Chapter 15: Fostering Relationships: Getting, Maintaining, and Repairing Them

Nearly everyone wants successful, intimate relationships. However, this is not always an easy task. People often turn to friends and family for support when their relationships do not work out. And sometimes they turn to professionals for help.

Fostering Social Bonding: Strategies People Use to Initiate New Relationships

l   Many people develop new friendships out of their daily professional and social activities.

l   Friendships emerge from physical proximity and repeated interactions. And we often become involved in situations that encourage friendly interactions.

l   After some time, these interactions result in new relationships.

Loneliness Businesses

l   Sometimes, however, people turn to more conscious strategies for making friends.

l   Gordon (1976) states that there are a number of “loneliness businesses” that help people form new friendships and dating relationships.

l   These include:

l   Dating services

l   Singles bars

l   Personal development groups


l   These businesses flourish in part to help their customers find new relationships.

l   Other, non-profit organizations such as religious groups, clubs, and self-help books fill the same purpose.

l   Rook (1984) argues that for-profit organizations usually have the sole purpose of helping customers find a new partner and this may cause self-consciousness and anxiety for some people.

l   She contends that people may find it easier to get to know one another if task-oriented activities are utilized.

Personal Ads and Dating Services

l   Researchers have been studying the use of personal ads and newspapers on the Web since the 1970s (see Lynn & Bolig, 1985).

l   These reveal that men tend to want someone younger than themselves and physically attractive. Women often state their physical attractiveness and say they want economic status.

l   Goode’s study (1996) supported this and found that women significantly chose an ad for an average-looking male lawyer versus a handsome cabdriver, while most men chose the ad for an attractive waitress vs. the ad for an average-looking female lawyer.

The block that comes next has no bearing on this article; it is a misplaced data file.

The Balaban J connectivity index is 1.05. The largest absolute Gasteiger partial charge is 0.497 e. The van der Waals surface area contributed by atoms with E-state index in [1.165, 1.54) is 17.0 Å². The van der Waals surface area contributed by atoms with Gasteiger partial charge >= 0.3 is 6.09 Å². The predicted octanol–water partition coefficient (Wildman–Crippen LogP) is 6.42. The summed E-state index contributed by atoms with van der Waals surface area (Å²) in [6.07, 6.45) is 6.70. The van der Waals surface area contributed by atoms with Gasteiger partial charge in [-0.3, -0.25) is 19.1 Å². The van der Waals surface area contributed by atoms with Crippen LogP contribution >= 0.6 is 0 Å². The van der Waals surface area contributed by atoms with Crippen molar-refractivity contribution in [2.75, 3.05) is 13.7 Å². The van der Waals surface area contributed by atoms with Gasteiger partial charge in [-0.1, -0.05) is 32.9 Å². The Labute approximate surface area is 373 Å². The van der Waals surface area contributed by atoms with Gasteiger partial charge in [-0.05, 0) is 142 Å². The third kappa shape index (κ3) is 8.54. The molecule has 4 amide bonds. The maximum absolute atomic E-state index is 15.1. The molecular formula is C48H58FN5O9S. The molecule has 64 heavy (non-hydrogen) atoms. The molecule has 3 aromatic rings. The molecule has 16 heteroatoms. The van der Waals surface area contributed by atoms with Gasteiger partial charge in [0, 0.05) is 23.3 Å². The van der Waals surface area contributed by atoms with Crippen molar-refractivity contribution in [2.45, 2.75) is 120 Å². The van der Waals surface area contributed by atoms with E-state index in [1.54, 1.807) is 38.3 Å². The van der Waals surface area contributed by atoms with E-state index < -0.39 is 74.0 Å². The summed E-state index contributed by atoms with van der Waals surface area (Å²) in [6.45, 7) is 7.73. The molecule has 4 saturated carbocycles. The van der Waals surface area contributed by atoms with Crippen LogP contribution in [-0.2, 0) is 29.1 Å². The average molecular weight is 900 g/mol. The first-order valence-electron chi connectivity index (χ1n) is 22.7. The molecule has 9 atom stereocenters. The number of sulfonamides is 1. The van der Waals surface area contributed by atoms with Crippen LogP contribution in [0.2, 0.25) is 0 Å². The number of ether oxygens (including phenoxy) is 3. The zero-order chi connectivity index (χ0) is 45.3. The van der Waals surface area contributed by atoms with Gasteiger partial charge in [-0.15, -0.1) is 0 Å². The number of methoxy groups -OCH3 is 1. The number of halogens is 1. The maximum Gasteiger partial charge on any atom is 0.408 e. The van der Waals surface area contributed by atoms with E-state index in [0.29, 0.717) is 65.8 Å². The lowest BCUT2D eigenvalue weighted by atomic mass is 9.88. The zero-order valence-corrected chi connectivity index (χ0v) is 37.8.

l   Video services are used as well. These usually serve as intermediary instead of a matchmaker and customers typically choose for themselves who they want to meet.

l   In a California study, people usually gave fairly realistic descriptions of themselves and tried to appeal to one special person (Woll & Crosby, 1987).

l   The study concluded that only 10 to 15% of members achieved “success” through video dating. Still, users of video dating services like the ability to screen and the number of potential dates available.


l   Another way of meeting new people is through the use of the Internet.

l   Internet users can get acquainted with one another quickly and intimately although they may not see each other or hear each others’ voices.

l   Many friendships formed through the Internet later move to other means of communication, such as phoning and face-to-face interactions (Parks & Floyd, 1996).

l   Although the internet can and does foster interpersonal communication with distant relatives and friends, it has been associated with declines in the size of users’ social circles and increases in loneliness.

Interaction Strategies

l    From a study conducted with 6th and 7th grade students, Wentzel and Erdley’s (1993) found identified 5 strategies that students thought should be used to foster friendships:

l   Initiate interaction

l   Be nice

l   Engage in prosocial behavior

l   Provide social support


Things to avoid:

l   Being psychologically aggressive

l   Engaging in negative self-presentation

l   Acting antisocially





l   In studies with adults, Baxter and Philpott (1982) identified the same types of strategies with some additions:


l   Similarity

l   Self-presentation as unique and favorable

l   Soliciting information about the other

Interventions Professionals Offer to Help Clients Initiate New Relationships

l   The most approaches clinical psychologists use to help clients foster new relationships are social skills training typically done in groups, and cognitively oriented therapies.

l   Social skills training programs teach clients to initiate conversations, foster the flow of conversation, giving and receiving compliments, and enhance physical attractiveness.


l   Cognitive therapies assume that clients have self-defeating thought patters and thus try to help clients identify recurring negative thought patterns, discover inconsistencies in thought patterns and offer more positive alternatives interpretations.

Maintaining and Enhancing Existing Relationships: Partners Maintaining Their Own Relationships

l   Canary and colleagues (1991; 2000; in press) have identified several relational maintenance strategies:

l   Positivity

l   Being positive and cheerful

l   Openness

l   Self-disclosure and open discussion

l   Assurances

l   Showing love & faithfulness; stressing commitment



l   Networking

l   Spending time with common friends

l   Sharing tasks